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Your Environment. Your Health.

ENVIRONMENTAL EXPOSURES AND PRENATAL STRESS RELATED TO HURRICANE MARIA AMONG PREGNANT WOMEN IN PUERTO RICO: CHARACTERIZATION AND IMPACT ON BIRTH OUTCOMES

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Principal Investigator: Watkins, Deborah J
Institute Receiving Award University Of Michigan At Ann Arbor
Location Ann Arbor, MI
Grant Number R21ES029751
Funding Organization National Institute of Environmental Health Sciences
Award Funding Period 01 May 2018 to 30 Apr 2021
DESCRIPTION (provided by applicant): PROJECT SUMMARY / ABSTRACT Hurricane Maria was the most powerful hurricane to hit Puerto Rico in over 80 years, and recovery and clean-up has been painfully slow. Two months after Maria, 60% of the island is still without electricity and many Puerto Ricans are still struggling to find adequate housing, clean water, and food. Prior to Maria, environmental contamination in Puerto Rico was already extensive, and flooding and damage caused by Maria likely exacerbated these conditions. This has potentially resulted in considerable exposure to a range of hazardous substances for many Puerto Ricans. The extended recovery period has also likely increased exposures to environmental contaminants due to extensive use of gas powered generators, use of water from uncertain sources for drinking, cooking, and washing, and increased consumption of canned and packaged foods, all with potential impacts on health. Experiencing a traumatic natural disaster can itself also have long-term physical and psychological health effects. Exposure to such events during pregnancy has been associated with increased risk of preterm birth, low birth weight, and other adverse birth outcomes. However, no previous studies have evaluated measures of both chemical exposure and stress both before and after the hurricane in the same population, so identification of specific, modifiable, hurricane-related risk factors for adverse birth outcomes has not been possible. The proposed research will leverage an ongoing longitudinal birth cohort, the Puerto Rico Testsite for Exploring Contamination Threats (PROTECT), in which 93 participants were pregnant when Hurricane Maria made landfall. The goals of this research are to 1) assess hurricane-related exposure to a range of contaminants (metals, polycyclic aromatic hydrocarbons (PAHs), phthalates, phenols, parabens), and psychological stress, among PROTECT participants who were pregnant when Hurricane Maria struck the island, 2) identify sources of hurricane-related exposures and stress, and 3) evaluate the effects of these exposures on birth outcomes, such as preterm birth, gestational age, and birth weight. Existing biological samples and prenatal data, including urinary biomarkers of exposure and questionnaires on maternal stress and depression, will be utilized in the proposed work. In addition, post-hurricane urine samples, stress questionnaires, and an additional questionnaire on hurricane-related experiences will be collected. Prior to Hurricane Maria, Puerto Rico’s preterm birth rate was already among the highest within the U.S. and the world, so identifying individuals in need of help, as well as modifiable risk factors within this highly vulnerable population in a timely manner is critical.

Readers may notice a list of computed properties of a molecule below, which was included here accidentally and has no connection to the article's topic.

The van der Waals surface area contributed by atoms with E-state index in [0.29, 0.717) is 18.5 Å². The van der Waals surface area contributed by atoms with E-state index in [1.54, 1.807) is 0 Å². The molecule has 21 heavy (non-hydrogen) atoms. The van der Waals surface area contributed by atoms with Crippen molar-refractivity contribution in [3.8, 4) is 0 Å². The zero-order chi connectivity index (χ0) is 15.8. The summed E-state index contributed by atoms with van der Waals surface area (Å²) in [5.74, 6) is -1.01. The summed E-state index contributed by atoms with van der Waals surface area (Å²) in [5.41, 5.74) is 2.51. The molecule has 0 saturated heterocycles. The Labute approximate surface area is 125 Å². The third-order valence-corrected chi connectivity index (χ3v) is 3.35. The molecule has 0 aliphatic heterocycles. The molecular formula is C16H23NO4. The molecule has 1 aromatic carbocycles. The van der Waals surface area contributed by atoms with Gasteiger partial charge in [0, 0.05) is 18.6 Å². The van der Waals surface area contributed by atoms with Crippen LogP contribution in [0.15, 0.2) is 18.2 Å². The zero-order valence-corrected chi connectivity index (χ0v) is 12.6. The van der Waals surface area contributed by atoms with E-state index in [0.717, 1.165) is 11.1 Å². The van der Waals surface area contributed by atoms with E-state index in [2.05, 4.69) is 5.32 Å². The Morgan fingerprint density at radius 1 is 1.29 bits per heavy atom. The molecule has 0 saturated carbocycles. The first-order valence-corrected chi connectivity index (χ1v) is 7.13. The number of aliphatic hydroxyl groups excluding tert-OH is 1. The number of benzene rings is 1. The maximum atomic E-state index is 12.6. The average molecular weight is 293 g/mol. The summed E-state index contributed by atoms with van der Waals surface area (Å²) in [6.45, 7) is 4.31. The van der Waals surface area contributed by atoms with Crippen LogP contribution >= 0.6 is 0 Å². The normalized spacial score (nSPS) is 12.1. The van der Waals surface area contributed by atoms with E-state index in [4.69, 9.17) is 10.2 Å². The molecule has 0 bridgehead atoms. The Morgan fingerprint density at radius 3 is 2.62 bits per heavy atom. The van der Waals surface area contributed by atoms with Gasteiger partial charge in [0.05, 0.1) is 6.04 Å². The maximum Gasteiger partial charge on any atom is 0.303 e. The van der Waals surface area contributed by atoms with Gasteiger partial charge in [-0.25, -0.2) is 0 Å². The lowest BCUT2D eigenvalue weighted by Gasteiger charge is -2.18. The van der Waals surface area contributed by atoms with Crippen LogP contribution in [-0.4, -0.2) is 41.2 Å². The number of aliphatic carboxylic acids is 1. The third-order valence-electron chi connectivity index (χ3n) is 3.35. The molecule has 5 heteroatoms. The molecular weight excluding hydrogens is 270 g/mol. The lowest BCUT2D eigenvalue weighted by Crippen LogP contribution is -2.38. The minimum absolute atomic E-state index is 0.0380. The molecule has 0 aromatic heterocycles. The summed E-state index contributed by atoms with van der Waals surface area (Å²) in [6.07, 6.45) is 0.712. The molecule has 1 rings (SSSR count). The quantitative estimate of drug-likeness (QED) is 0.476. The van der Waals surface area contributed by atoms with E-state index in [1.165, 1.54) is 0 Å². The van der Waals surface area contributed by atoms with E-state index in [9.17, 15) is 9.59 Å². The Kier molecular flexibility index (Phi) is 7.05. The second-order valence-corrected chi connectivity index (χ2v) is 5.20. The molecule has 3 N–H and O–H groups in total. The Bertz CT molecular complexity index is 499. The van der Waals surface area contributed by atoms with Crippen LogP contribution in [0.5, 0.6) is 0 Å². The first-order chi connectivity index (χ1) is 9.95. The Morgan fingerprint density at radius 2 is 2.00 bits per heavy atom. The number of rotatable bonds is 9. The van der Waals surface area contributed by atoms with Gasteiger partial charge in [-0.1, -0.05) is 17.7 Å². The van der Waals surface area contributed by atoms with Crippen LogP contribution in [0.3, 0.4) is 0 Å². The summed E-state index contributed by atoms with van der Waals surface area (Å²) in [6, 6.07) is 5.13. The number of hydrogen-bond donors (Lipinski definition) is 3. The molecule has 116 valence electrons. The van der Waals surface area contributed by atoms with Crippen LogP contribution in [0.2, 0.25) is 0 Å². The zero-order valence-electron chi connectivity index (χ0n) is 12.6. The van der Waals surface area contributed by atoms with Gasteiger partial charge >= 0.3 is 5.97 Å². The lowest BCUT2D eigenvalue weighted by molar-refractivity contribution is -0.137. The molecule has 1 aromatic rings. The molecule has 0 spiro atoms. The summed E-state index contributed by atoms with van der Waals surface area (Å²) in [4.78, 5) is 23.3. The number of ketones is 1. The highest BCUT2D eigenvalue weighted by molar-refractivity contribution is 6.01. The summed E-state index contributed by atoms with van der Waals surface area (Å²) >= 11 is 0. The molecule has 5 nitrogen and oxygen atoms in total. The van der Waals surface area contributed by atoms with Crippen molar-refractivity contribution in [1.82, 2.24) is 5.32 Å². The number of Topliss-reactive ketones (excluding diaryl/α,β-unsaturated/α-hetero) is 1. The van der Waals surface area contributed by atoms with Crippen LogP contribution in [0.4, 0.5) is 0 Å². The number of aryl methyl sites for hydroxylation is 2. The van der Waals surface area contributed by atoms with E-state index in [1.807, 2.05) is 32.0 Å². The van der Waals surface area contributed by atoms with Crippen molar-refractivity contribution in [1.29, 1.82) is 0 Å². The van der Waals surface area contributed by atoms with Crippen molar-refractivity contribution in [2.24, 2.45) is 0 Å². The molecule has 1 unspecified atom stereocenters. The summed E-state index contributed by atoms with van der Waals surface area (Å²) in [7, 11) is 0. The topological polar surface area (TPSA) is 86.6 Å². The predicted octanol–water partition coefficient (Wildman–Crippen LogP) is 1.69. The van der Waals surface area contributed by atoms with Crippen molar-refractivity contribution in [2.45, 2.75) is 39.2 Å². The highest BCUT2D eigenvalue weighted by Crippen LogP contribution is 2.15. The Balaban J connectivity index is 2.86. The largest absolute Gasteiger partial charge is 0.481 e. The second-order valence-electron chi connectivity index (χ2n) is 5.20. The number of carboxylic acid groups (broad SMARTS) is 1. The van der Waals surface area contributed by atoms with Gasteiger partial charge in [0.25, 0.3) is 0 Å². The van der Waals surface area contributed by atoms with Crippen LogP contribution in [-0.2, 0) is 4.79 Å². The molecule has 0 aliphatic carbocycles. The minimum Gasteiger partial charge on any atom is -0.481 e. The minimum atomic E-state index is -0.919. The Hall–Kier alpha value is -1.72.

Science Code(s)/Area of Science(s) Primary: 44 - Developmental Biology/Teratogenesis
Publications See publications associated with this Grant.
Program Officer Kimberly Gray
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